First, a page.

Science
HOW TO – Theater Effects: Lacerations

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It’s not Halloween yet, but this is a good Instructable to bookmark for making gruesome cuts – Link.

8 thoughts on “HOW TO – Theater Effects: Lacerations

  1. I’m going to have to call shenanigans on that blog.

    From the outlandish explanation of the “levitating screw” to the rest of the posts on the website (referring to a material rather than an object as sharp, molybdenum as an alloy instead of an element, and sunsets only occuring after the industrial revolution) it seems this guy knows just enough about science to be convincing.

    If you want a real levitation trick, try dropping really strong neodymium magnet down a copper pipe or onto a thick copper plate, it’ll noticeably slow. Cooling it in liquid nitrogen makes it even more pronounced.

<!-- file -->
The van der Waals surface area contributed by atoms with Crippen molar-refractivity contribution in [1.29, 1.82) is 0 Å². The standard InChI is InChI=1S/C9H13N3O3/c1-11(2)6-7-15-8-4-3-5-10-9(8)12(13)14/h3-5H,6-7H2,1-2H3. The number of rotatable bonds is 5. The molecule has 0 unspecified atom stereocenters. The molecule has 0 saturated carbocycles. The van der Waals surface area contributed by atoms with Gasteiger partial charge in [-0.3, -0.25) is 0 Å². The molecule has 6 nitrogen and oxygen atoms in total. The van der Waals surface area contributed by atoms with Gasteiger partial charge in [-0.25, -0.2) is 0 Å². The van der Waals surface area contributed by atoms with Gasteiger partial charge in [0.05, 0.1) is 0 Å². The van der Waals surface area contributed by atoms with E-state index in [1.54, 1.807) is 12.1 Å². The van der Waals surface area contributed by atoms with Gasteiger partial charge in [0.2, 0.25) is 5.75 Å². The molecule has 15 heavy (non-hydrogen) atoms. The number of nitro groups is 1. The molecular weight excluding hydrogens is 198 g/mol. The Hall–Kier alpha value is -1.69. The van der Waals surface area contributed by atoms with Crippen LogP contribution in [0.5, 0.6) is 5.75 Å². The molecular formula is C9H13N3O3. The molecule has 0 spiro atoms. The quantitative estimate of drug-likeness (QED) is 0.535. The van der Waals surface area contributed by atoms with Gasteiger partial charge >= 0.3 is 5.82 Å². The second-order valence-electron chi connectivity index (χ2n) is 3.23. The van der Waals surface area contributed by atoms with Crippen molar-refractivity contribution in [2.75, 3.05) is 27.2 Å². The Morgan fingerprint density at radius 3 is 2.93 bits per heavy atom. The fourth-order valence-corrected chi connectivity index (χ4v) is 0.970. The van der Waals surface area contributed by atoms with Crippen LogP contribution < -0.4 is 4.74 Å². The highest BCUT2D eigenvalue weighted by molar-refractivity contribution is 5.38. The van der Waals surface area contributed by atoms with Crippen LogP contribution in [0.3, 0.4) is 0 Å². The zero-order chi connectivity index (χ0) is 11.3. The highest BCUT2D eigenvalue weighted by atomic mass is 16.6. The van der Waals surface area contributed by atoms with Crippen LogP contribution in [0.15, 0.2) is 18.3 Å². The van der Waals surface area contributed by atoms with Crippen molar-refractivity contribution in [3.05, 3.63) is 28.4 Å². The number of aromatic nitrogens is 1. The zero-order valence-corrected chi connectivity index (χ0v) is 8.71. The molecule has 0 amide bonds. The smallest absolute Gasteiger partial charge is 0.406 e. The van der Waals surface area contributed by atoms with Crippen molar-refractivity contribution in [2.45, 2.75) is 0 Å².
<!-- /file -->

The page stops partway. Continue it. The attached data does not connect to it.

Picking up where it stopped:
2. Can anyone confirm that this works?

    The explanation raises a few red flags, as does the site that this comes from. Among other things, a previous entry states that molybdenum is an alloy (!) “made with cobalt, titanium, and bismuth.”

  3. I’m callin’ B-S on this one. The screw looks (in the video) like it’s dangling from a fishing line. No usefull amount of electricity can flow through that wire, since it’s one wire. No closed ciruit. And the site is full of howlers like “Camels were produced by crossbreading Rhinocerous’ and Horses” WHAT??? “Scientists bielive there life on venus, under the rocks” WHAT?? This guy just want to see how much you’ll swallow before you ask for a doughnut.

  4. in china i bought a toy where you spin a spinning top on a piece of clear plastic on a base made of strong magnets. you would lift the (magnetic) spinning top up with the plastic and it would levitate when you took it away. too bad they would not let me take it on the airplane because it was very magnetic

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